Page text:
Blogs

The Emigration of the Apps Family 1839

Royal George

John APPS 1798-1872 Ann HUMPHRYS 1795-1865

John APPS and Ann Humphreys brought their family of six boys to Australia for a better life. I don’t know the exact details as to why, but looking at the history of the 1830s it was not a good time in England due to ‘Industrialisation’ and land owners fencing property. The ordinary agricultural labourer found it very difficult to eke out a living. .

Before enclosure the cottager was a labourer with land, after enclosure he was a labourer without land…..families that had lived for centuries in their dales or on their small farms and commons were driven before the torrent.

The Village Labourer, 1911; J L & Barbara Hammond

Life in England during the 1830s was publicised in writings such as “Oliver Twist” written by Charles Dickens……….”You want more?????

This came about due to the erosion of capital caused by U. K.’s involvement in the American War of Independence ending in 1783 and then the French Revolution and the War with France, 1793-1815, drained their resources further. Emigration was opposed to during these times due to the man power required for their defence. After these events unempolyment became high and ex-servicemen could not find work. The population rose, industrialisation increased, bad harvest and the corn laws were passed and the decline in English Southdown wool. . Hence, food prices rose, wages fell and families could not put food on the table or a roof over their heads. The Workhouses filled to capacity and Parish officials could no longer cope. Emigration was a means to an end and New South Wales was in desperate need of workers to develop the colony. The Apps family would have been great asset to Australia

Under the Bounty Scheme the settlers were permitted to recruit their own workers in the U.K. Most employed agents to do so. The Government also had an Agent-General in London after 1837, and Agents in other embarkation Ports.

Therefore, the settler who wanted workers paid the Emigrants’ passages.. On arrival these workers were examined by the Board appointed by the Government and, if the Board were satisfied, the settler would be issued with a Certificate entitling him to claim the Bounty money back from the Government.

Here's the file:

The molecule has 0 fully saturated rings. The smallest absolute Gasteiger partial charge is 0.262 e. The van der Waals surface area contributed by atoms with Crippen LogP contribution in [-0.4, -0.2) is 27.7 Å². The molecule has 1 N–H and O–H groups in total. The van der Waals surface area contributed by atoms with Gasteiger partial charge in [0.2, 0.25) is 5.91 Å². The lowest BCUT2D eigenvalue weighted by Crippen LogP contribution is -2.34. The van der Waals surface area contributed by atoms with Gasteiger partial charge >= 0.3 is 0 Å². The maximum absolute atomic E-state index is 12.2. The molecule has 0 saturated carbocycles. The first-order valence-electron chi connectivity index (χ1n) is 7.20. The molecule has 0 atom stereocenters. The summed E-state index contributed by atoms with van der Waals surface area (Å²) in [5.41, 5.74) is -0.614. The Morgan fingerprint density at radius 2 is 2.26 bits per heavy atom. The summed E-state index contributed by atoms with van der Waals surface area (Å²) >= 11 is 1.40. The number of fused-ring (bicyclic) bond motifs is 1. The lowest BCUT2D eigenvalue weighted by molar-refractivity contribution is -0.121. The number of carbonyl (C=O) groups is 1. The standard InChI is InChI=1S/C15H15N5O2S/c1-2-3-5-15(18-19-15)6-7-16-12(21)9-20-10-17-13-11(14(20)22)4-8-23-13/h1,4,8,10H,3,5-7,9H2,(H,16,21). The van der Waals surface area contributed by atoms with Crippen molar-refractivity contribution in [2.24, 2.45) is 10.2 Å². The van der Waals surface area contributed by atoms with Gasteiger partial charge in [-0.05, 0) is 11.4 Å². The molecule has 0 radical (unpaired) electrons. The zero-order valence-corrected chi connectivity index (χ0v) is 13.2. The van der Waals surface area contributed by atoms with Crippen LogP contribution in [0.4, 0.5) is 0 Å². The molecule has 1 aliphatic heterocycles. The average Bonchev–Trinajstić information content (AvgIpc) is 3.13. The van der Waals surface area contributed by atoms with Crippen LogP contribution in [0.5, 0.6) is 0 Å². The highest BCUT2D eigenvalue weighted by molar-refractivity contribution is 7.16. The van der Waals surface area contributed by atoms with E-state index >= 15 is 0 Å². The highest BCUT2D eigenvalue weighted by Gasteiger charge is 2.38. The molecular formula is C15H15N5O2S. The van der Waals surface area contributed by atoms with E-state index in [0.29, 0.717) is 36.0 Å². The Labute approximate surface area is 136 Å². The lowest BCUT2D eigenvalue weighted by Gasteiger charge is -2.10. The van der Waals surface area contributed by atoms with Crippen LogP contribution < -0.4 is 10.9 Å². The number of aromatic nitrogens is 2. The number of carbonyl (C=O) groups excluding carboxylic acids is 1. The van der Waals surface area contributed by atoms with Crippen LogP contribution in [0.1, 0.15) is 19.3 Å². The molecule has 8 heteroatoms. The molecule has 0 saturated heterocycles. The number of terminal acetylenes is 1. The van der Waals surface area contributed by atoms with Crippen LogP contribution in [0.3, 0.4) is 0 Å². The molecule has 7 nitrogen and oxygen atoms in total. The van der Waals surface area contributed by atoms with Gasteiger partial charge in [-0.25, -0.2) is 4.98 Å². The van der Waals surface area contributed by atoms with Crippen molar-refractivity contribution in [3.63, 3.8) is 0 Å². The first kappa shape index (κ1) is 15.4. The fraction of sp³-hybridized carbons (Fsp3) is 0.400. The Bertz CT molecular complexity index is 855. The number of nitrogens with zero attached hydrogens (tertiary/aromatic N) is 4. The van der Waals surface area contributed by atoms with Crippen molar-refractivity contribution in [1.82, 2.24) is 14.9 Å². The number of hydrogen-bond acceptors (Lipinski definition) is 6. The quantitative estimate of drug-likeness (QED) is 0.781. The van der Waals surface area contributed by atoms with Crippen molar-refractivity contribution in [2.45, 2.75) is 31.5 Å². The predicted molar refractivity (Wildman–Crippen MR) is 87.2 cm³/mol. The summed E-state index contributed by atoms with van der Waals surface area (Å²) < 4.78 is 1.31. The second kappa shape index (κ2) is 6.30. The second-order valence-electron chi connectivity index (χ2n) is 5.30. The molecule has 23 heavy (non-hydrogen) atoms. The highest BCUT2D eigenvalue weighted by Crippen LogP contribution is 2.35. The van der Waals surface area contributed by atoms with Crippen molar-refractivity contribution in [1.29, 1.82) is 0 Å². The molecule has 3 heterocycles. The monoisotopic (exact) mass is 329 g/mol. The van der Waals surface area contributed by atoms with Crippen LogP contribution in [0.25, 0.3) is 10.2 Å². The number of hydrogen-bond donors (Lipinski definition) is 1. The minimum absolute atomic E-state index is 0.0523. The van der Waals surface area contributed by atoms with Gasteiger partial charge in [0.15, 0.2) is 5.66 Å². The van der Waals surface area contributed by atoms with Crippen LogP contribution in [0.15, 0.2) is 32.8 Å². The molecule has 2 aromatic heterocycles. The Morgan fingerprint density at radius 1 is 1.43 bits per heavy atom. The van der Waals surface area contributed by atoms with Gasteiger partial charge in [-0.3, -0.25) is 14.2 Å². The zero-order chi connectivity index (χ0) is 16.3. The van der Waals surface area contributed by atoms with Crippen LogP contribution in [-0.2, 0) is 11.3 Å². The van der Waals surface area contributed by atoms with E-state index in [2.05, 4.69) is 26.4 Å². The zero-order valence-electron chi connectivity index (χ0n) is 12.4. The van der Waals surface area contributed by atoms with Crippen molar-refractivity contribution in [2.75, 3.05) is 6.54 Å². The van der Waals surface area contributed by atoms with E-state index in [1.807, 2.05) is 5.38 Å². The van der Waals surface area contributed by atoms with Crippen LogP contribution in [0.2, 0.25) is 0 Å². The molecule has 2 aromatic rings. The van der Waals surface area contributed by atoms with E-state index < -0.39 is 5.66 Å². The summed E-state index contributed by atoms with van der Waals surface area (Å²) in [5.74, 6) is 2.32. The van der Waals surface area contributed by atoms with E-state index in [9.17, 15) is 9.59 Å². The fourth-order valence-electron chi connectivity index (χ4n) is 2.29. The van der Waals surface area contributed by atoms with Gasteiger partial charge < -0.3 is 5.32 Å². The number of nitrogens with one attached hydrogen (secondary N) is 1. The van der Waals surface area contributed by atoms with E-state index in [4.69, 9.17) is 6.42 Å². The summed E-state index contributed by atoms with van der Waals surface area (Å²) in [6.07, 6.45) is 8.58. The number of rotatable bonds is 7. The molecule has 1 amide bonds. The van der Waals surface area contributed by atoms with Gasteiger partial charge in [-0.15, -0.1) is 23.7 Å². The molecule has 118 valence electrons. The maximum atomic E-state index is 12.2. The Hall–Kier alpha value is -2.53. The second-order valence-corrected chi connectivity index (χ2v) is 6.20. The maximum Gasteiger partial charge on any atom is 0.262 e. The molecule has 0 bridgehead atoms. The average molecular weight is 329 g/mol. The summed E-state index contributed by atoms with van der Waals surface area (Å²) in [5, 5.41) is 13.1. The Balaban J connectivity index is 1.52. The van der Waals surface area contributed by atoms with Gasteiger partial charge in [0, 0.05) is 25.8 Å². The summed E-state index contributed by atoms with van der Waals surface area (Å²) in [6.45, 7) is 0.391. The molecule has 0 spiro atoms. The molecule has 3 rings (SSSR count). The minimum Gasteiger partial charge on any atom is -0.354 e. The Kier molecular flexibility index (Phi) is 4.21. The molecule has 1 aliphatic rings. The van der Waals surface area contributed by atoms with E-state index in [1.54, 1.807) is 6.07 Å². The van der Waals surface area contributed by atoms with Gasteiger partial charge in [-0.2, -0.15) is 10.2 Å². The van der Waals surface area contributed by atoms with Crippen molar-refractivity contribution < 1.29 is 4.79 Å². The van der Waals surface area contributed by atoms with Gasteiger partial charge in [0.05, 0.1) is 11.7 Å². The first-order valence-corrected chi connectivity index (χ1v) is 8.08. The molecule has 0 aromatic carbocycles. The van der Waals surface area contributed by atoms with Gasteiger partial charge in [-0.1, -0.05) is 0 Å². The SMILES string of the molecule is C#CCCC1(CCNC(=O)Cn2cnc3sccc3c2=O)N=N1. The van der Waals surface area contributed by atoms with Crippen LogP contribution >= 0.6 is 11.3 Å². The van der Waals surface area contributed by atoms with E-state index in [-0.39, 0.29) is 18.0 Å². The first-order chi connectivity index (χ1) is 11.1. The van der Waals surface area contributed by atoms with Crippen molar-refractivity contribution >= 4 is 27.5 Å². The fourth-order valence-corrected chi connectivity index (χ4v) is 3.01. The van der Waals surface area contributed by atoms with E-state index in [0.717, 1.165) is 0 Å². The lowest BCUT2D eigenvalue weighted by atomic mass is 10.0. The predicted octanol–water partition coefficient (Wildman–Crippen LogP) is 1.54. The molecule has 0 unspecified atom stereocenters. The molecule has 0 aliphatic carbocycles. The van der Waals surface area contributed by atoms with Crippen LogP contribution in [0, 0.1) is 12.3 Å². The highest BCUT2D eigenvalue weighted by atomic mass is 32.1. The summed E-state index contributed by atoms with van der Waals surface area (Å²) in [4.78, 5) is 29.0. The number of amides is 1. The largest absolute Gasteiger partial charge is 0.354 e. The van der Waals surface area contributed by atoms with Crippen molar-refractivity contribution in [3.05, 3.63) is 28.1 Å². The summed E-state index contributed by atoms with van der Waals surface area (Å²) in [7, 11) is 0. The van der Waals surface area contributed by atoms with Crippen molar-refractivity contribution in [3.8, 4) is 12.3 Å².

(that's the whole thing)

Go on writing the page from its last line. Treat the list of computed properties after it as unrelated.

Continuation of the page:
The above image is a page published from The Saturday Magazine May 11 1839 showing the sleeping arrangements of the shop, Royal George quarters and names of those Bounty Immigrants.

Highlighted are the names of John APPS, wife, Stephen & Horace. They had an enclosed cabin as sleeping quarters. Their other sons, William, George, Daniel and James slept in hammocks that were removed each morning to accomodate for their dining arrangements.

On the opposite side of the page the names Charlotte & Mary DAVIS are noted accommodated in a cabin with Fuller girls. Their parents were a little way further on. Charlotte married into the Sheather family and Mary married young William APPS. They perhaps became attracted to one another on board the voyage, even though Mary was only ten years old and William being sixteen at the time of the voyage.

“In the English summer of 1838 Thomas Law Hodges, Lord to the Manor of Benenden in Kent, went down to Gravesend to see off the men and women from his neighbourhood who had entered the service of his friends the Macarthurs, and who were now going as bounty immigrants to New South Wales. This was the last of three English shiploads handpicked for Camden Park. Hodges spent two hours on board admiring all he saw, and especially the pains taken by Edward Macarthur to reassure, as he put it, ‘the hopes and courage of these landsmen and women.’ This was the Royal George. In her best cabin she carried James Macarthur and his bride Emily, the daughter of a London banker, who had been married in July, Between decks were 16 single men and 17 couples, most of them with children, and three more babies were born at sea. The ship reached Sydney in March 1839 and the people were then taken to Parramatta by steamer, where they were loaded on drays for the 65 kilometre ride to Camden.”

Atkinson, Alan Camden. Farm and village life in Early New South Wales , 2008, Melbourne, Australia. p.,176-181

So, here lies the beginning of our Apps family settling in Australia. I hope you enjoyed my research as much as I have enjoyed pursuing their history.

1 thought on “The Emigration of the Apps Family 1839”

Leave a Reply

Fill in your details below or click an icon to log in:

WordPress.com Logo

You are commenting using your WordPress.com account. Log Out /  Change )

Twitter picture

You are commenting using your Twitter account. Log Out /  Change )

Facebook photo

You are commenting using your Facebook account. Log Out /  Change )

Connecting to %s